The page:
The Jerk Movie Review
Steve Martin's first major role comes to the small screen in the form of the 26th Anniversary Edition of "The Jerk," a silly comedy about an imbecile who manages to drag himself through life and even become rich for a short while after an idiotic invention makes big dollars.
The title "The Jerk" really doesn't reflect what the movie is about, at least with today's meaning of the word. It really should have been called "Foolish" or something along those lines, as Martin's character makes the guys in "Dumb and Dumber" look like Einstein twins. Still, despite its extreme goofiness, the movie is very enjoyable. Martin is a riot, though he really doesn't have to try very hard to make you laugh. After all, the film basically starts out with Martin explaining that he grew up as a poor, black kid - cut to a shot of a shanty with singing and dancing black people. "You mean I'm going to stay this color forever?" Martin cries when his black mother tells him the truth. Funny stuff.
There are parts that I liked more than others, but the simple goofiness of the whole affair makes "The Jerk" more than worth it. The gunman scene is classic. The movie does lose its flare in the last twenty minutes or so, but that can be expected from a movie such as this.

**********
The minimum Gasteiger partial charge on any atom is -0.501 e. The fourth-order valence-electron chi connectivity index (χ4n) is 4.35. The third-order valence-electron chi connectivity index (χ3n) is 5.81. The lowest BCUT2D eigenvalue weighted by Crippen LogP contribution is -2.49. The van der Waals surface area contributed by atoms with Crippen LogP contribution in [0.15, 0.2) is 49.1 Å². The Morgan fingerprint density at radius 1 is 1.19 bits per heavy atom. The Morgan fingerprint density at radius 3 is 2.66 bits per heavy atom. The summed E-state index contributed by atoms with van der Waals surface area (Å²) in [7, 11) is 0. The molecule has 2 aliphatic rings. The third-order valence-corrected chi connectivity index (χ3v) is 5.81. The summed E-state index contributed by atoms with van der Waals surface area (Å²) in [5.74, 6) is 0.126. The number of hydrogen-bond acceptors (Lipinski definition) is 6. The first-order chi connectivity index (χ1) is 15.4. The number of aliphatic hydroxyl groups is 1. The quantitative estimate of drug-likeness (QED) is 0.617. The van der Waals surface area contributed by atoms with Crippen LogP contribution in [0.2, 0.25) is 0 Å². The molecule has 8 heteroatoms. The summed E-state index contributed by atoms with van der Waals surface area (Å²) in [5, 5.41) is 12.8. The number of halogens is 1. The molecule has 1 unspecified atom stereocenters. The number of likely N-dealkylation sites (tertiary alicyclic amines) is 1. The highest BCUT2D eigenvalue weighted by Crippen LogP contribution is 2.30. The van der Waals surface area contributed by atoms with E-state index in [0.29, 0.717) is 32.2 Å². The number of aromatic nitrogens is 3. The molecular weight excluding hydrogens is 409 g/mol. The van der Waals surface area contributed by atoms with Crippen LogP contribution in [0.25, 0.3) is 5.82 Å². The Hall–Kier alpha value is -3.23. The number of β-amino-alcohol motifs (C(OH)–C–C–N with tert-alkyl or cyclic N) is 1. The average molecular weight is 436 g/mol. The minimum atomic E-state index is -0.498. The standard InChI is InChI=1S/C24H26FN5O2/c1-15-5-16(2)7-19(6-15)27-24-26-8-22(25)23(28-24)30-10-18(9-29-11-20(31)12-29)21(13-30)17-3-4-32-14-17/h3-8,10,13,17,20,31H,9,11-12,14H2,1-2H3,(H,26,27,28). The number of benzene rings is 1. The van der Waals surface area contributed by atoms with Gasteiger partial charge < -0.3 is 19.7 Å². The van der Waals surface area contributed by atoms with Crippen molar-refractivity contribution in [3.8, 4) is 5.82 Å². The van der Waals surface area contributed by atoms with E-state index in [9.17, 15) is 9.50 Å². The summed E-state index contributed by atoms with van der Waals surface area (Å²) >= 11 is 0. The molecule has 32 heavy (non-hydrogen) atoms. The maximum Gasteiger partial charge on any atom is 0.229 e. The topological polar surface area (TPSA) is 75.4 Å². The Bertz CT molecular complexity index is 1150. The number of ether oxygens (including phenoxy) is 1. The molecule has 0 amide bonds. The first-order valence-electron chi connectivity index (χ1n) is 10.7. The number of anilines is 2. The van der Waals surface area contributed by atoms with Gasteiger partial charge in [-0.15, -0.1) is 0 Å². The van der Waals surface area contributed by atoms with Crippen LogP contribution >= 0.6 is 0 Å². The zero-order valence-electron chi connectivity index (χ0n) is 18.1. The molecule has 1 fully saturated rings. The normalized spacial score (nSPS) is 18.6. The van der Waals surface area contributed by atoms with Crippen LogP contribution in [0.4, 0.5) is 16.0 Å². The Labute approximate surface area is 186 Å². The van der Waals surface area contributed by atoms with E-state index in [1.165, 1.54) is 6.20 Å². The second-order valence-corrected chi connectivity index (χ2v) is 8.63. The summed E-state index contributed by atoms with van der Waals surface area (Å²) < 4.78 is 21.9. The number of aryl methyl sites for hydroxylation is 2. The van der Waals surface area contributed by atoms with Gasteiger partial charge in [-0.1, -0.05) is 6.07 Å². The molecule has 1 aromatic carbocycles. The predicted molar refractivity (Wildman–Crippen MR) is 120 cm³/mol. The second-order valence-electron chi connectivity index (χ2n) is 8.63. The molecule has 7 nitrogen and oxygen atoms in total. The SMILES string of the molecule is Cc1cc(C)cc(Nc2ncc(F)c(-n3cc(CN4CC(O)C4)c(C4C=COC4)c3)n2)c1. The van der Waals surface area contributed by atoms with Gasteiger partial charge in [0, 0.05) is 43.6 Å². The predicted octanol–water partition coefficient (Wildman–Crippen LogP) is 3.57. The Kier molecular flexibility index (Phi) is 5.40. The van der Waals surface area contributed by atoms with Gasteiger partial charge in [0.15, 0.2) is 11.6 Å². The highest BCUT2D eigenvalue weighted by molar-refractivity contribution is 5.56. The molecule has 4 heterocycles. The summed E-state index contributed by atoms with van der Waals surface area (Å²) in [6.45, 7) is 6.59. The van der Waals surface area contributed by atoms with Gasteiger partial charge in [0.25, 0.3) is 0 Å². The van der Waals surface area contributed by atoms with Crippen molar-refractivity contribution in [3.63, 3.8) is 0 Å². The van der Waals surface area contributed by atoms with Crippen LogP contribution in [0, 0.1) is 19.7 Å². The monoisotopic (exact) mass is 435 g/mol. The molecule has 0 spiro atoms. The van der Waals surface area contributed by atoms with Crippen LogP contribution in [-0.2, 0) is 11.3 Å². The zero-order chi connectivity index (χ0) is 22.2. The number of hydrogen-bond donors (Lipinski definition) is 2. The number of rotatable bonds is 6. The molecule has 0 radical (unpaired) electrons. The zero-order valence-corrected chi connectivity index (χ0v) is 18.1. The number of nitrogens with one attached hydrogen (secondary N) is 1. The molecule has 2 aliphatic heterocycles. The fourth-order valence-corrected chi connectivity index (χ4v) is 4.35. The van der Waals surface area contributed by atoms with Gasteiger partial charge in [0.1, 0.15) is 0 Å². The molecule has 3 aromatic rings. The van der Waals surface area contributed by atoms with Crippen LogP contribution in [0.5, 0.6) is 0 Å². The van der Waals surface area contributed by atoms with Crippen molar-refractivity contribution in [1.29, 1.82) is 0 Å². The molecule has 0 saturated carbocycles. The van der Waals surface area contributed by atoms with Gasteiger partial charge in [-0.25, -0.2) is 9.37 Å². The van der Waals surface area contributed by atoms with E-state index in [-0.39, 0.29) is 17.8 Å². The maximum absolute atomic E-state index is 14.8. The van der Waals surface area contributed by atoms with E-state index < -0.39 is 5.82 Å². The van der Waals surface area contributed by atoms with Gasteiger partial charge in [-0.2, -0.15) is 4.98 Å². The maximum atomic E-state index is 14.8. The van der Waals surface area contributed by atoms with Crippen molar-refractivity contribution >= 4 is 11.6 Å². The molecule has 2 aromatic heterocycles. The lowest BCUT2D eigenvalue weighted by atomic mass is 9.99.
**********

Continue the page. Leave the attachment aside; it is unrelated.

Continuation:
The DVD, despite being the 26th Anniversary Edition, has little to offer in special features. As with most "special editions," these days, I'm hardly surprised. A stupid feature that "teaches" you to play the ukulele is the most prominent feature, and other than that we are merely given a full length version of the lost filmstrips of Father Carlos las Vegas de Cordova (cat juggling, etc.) and the original theatrical trailer. If you're a fan of "The Jerk," there's no harm in purchasing this DVD, but if you already own it, why bother wasting your money?
"The Jerk" is a funny yet at times overly silly film that has stood the test of time. Amazingly, Steve Martin looks exactly the same now as he did way back when this was made - makes you wonder, doesn't it?
Review by Erik Samdahl unless otherwise indicated.